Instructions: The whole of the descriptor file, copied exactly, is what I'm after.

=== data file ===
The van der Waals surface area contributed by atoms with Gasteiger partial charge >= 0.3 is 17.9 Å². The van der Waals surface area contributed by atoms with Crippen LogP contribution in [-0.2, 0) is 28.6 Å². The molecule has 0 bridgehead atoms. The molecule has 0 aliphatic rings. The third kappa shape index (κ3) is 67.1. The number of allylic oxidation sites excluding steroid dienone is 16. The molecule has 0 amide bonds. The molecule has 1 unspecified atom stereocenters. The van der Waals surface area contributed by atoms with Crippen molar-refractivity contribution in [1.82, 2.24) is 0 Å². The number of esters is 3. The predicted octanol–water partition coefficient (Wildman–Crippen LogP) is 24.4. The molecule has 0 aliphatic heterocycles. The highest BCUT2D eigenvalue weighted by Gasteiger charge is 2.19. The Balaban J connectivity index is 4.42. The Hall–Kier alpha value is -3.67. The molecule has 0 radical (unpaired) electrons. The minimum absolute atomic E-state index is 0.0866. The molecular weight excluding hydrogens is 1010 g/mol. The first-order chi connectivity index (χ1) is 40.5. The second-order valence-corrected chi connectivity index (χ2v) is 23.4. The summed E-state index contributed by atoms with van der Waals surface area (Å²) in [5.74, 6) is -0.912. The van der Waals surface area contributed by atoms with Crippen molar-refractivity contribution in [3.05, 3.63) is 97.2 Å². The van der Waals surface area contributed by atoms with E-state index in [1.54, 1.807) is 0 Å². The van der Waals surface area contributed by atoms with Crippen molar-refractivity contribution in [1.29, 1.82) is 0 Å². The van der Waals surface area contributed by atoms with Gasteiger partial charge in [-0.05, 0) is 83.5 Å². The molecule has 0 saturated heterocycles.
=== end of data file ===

The van der Waals surface area contributed by atoms with Gasteiger partial charge >= 0.3 is 17.9 Å². The van der Waals surface area contributed by atoms with Crippen LogP contribution in [-0.2, 0) is 28.6 Å². The molecule has 0 bridgehead atoms. The molecule has 0 aliphatic rings. The third kappa shape index (κ3) is 67.1. The number of allylic oxidation sites excluding steroid dienone is 16. The molecule has 0 amide bonds. The molecule has 1 unspecified atom stereocenters. The van der Waals surface area contributed by atoms with Crippen molar-refractivity contribution in [1.82, 2.24) is 0 Å². The number of esters is 3. The predicted octanol–water partition coefficient (Wildman–Crippen LogP) is 24.4. The molecule has 0 aliphatic heterocycles. The highest BCUT2D eigenvalue weighted by Gasteiger charge is 2.19. The Balaban J connectivity index is 4.42. The Hall–Kier alpha value is -3.67. The molecule has 0 radical (unpaired) electrons. The minimum absolute atomic E-state index is 0.0866. The molecular weight excluding hydrogens is 1010 g/mol. The first-order chi connectivity index (χ1) is 40.5. The second-order valence-corrected chi connectivity index (χ2v) is 23.4. The summed E-state index contributed by atoms with van der Waals surface area (Å²) in [5.74, 6) is -0.912. The van der Waals surface area contributed by atoms with Crippen molar-refractivity contribution in [3.05, 3.63) is 97.2 Å². The van der Waals surface area contributed by atoms with E-state index in [1.54, 1.807) is 0 Å². The van der Waals surface area contributed by atoms with Crippen molar-refractivity contribution in [1.29, 1.82) is 0 Å². The van der Waals surface area contributed by atoms with Gasteiger partial charge in [-0.05, 0) is 83.5 Å². The molecule has 0 saturated heterocycles.